No one change or combination of changes will immediately control health care costs, there are too many factors involved. The aging population, the ongoing development of new technology, new diseases, and the health status of the population all contribute toward costs. Health care costs will continue to go up no matter what we do; the challenge is to normalize the rate of increase to no more than general inflation.
However, there are a number of issues, which form the fundamental basis for the current level of health care spending and future escalation. Following are some of those items with suggested changes.
Ban all advertising for medical products, care or services
Watching television or listening to the radio you are barraged with advertisements for drugs, hospitals and various screening services. These do not add to the quality of care, but they sure do add to the quantity. I have even seen billboard advertising for physician services like “1-800-Hernia.” Slogans like “best care anywhere” and claims such as if you go to this facility, you will have a better outcome are not subjects for advertising.
Patients need an objective, statistically based source of information on hospitals, prescription drugs and yes, even doctors. Our objective should be to build those resources and stop revenue-generating advertising. If you think about it, why should a hospital have to advertising at all? If it provides high quality services, that information should be easily accessible. Why do physicians or others who invest in scanning equipment advertise other than to generate income? How do such services add to the quality or affordability equation? Some would argue that this is free enterprise and anyone should be able to advertise. Perhaps, but health care is not like selling any other service or commodity and should not be marketed as if it is.
Promote Wellness for Long Term Value
Promoting wellness is certainly a valuable goal. In the end, it may save money, in the short run it will not. To use wellness as a funding source for expanded health care in America is an illusion. Similarly, promoting
screenings and other preventive services may have long-term value, but will likely increase short term costs as more people seek such services, and if these services turn into money makers and are advertised as some are today they will substantially increase costs. This is especially true if services are covered without a deductible, co-pays or coinsurance. Spending money on health care is no different than spending money on other services, but logic is not part of health care costs. While we would not pay to have a preventative oil change included in automobile insurance, we seem to have no trouble with the idea that such personal responsibility should not apply to health care.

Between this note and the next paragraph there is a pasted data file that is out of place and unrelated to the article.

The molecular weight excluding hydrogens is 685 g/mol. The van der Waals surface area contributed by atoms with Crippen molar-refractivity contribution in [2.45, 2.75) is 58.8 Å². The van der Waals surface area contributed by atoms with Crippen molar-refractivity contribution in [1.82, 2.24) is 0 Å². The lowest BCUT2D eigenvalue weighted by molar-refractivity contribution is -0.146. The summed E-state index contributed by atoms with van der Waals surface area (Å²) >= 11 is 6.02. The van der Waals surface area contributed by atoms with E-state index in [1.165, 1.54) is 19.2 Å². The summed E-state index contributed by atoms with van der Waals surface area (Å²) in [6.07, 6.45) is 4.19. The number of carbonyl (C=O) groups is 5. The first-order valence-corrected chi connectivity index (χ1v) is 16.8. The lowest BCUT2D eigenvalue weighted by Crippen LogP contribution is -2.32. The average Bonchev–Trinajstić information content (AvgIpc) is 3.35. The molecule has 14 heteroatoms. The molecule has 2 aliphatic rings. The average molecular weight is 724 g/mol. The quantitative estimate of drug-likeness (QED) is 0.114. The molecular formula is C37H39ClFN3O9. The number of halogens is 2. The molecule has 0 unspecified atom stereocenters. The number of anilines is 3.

Improve Patient Education about Health Care and health Care Services
Patient expectations and perceptions about health care are generally unrealistic. For example, the doctor is always right and the insurance company wrong, the insurance company just denies claims to make money; a higher price means higher quality, more services mean better healthcare. Americans must be educated regarding the delivery, quality and expectations for their health care. If this is not accomplished, there will be ongoing conflict between patient expectations and the reality of what the system can and should deliver and of course, the related cost.
Eliminate negotiated fees and the concept of “participating” providers
Under the current system health insurance companies develop networks of participating physicians and negotiate a fee structure with each provider. An individual doctor may contract with several different insurers each with slightly different fees and claim procedures. The promise to the physician is to bring in patients or to keep existing ones who are covered by the given insurer or plan administrator.
This process not only adds administrative complexity but it also masks the cost of health care. There should be no “participating” physicians or other health care providers. All providers should be required to accept payment directly from a health plan and then bill the patient for the portion of the fee not covered by the plan. The patient will then see the true cost and will be more inclined to select providers that are more efficient. The health insurer or plan is free to set allowable fees thus retaining the flexibility to remain competitive. The patient then becomes the main driver for selecting an efficient provider. Physicians and others are relieved of an additional administrative burden and know that they too must compete at the patient and not insurance company level. Insurance companies are relieved of the cost of establishing and maintaining networks. The cost for services is equalized across all patients regardless of their insurance coverage. The burden for controlling costs moves directly to the health care providers.
Develop a centralized uniform claim processing and adjudication system